As an early childhood educator, I believe that caring for children is everyone’s responsibility. I think you can tell a lot about a community by the value it places on care for the most vulnerable. So I want to know who will care for our sick children? How will we make that possible?

And I want to know how to get this painful cough out of my chest. Stat.











Celebration in the Woods Advent Calendar: 

https://calendar.myadvent.net/?id=11dfaa56f70578e204b73fee207a6441














Tuesday, December 11, 2018

Wish List Redux





Yesterday I shared a wish for Columbia from a local friend. That got me thinking about a wish list I made, long ago, back when Columbia Patch was still a happening thing and Marge Neal was the editor.

From December 20, 2011:


A Letter to Santa — Of Sorts — On Behalf of Columbia
To me, Christmas in Columbia means going to the Symphony of Lights with my whole family. That's when the holiday season officially begins. So, this year, like Barbara Kellner of the Columbia Archives, I started thinking about my HocoLocal wish list.

5. For me: I would like a tour of Elkridge from someone who loves it and knows it well. (I'll pay for gas and snacks.) This is definitely an area where I need to learn more and think more. Any takers?

4. For my village, Oakland Mills: a very special Bridge to connect us to downtown, and span the separation between east and west over Route 29.

3. For the Howard County Public Schools: a variety of truly viable school board candidates and a simple, functional way to have an election. Oh, and a new superintendent who can find new ways to let meaningful learning win over standardized testing.

2. For Howard County: that we may all get better at appreciating and respecting people who are different. E Pluribus Unum: Out of Many: One. And, yes, the 'many' are homeowners, renters and, sadly, the homeless. Let Howard County become known foremost for acceptance and a spirit of community.

1. And lastly, for Columbia, I have saved a special gift. I want to have a "Mayor's Office of Adventures in Fun." We need one. Read this article to see what Virginia S. Baker did in Baltimore City. Then take note of who she was engaging, and why. (The 'why' part you may have to work out on your own.)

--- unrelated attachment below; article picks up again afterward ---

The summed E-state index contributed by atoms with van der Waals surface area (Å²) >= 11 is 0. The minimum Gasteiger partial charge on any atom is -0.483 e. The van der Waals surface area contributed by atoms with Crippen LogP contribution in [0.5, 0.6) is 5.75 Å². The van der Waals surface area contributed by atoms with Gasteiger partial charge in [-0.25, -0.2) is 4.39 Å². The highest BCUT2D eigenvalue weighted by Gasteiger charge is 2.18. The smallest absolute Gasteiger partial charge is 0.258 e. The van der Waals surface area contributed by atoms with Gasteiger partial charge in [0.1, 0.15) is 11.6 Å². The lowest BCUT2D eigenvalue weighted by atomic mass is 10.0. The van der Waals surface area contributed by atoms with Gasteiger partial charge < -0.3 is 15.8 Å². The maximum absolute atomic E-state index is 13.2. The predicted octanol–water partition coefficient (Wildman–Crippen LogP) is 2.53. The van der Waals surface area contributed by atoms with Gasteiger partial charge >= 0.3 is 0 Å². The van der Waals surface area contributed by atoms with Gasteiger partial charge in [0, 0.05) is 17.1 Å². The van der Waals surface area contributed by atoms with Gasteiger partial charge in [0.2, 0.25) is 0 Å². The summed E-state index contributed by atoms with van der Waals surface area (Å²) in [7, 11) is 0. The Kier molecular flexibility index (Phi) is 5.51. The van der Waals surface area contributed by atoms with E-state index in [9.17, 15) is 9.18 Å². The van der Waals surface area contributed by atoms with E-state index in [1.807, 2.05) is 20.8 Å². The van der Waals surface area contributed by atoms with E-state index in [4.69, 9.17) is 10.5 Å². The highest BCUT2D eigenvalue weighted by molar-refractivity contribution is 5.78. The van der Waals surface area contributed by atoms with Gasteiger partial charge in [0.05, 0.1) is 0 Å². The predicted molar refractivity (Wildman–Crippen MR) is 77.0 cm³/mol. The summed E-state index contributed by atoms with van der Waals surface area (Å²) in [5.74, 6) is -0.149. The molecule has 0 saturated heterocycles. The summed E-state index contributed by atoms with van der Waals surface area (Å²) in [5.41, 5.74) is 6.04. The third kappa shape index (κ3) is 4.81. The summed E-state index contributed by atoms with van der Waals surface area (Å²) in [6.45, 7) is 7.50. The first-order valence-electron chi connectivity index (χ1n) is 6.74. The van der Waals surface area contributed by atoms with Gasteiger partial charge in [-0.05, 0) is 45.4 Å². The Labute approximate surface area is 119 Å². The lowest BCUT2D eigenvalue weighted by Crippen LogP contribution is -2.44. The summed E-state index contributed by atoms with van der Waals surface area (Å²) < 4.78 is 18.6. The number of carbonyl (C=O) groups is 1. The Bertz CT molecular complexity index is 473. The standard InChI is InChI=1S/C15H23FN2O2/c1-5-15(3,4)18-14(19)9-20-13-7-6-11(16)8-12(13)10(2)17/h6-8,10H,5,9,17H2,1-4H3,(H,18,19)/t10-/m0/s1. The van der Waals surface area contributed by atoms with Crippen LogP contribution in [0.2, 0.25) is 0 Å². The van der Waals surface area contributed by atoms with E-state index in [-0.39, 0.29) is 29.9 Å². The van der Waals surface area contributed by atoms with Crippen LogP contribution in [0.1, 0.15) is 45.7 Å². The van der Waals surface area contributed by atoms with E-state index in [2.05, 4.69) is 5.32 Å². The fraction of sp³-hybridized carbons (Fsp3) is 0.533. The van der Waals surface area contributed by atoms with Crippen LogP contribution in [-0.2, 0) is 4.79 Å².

Of course, to have a Mayor's Office of Adventures and Fun, we would need — oh, I see I've used up my five wishes. That wish would be another story altogether.

Have a joyous holiday season with the people you love!

*****

It’s interesting to look back. So much has happened since then. Some of my wishes have been partially fulfilled. We got a Bridge Columbia but without the transit piece. We got a better Superintendent and BOE but we’re still ironing out the election process. I think we may even have our own “Mayor’s Office of Adventures in Fun”.

I am a bit disappointed that no one has ever offered to take me on a guided tour of Elkridge. Santa is too busy. I even offered to pay for gas and snacks! This item remains on my local wish list.

I was startled to see how clearly I was yearning for item 2 on this list. Clearly my feelings on this go way back.
2. For Howard County: that we may all get better at appreciating and respecting people who are different. E Pluribus Unum: Out of Many: One. And, yes, the 'many' are homeowners, renters and, sadly, the homeless. Let Howard County become known foremost for acceptance and a spirit of community.

This year, for the first time, I feel hopeful that this particular Christmas wish may have a chance of coming true.

How about you? What’s your HoCoLocal Christmas/Holiday list?



Yesterday I shared a wish for Columbia from a local friend. That got me thinking about a wish list I made, long ago, back when Columbia Patch was still a happening thing and Marge Neal was the editor.

From December 20, 2011:



A Letter to Santa — Of Sorts — On Behalf of Columbia




To me, Christmas in Columbia means going to the Symphony of Lights with my whole family. That's when the holiday season officially begins. So, this year, like Barbara Kellner of the Columbia Archives, I started thinking about my HocoLocal wish list.

5. For me: I would like a tour of Elkridge from someone who loves it and knows it well. (I'll pay for gas and snacks.) This is definitely an area where I need to learn more and think more. Any takers?

4. For my village, Oakland Mills: a very special Bridge to connect us to downtown, and span the separation between east and west over Route 29.

3. For the Howard County Public Schools: a variety of truly viable school board candidates and a simple, functional way to have an election. Oh, and a new superintendent who can find new ways to let meaningful learning win over standardized testing.

2. For Howard County: that we may all get better at appreciating and respecting people who are different. E Pluribus Unum: Out of Many: One. And, yes, the 'many' are homeowners, renters and, sadly, the homeless. Let Howard County become known foremost for acceptance and a spirit of community.

1. And lastly, for Columbia, I have saved a special gift. I want to have a "Mayor's Office of Adventures in Fun." We need one. Read this article to see what Virginia S. Baker did in Baltimore City. Then take note of who she was engaging, and why. (The 'why' part you may have to work out on your own.)

Of course, to have a Mayor's Office of Adventures and Fun, we would need — oh, I see I've used up my five wishes. That wish would be another story altogether.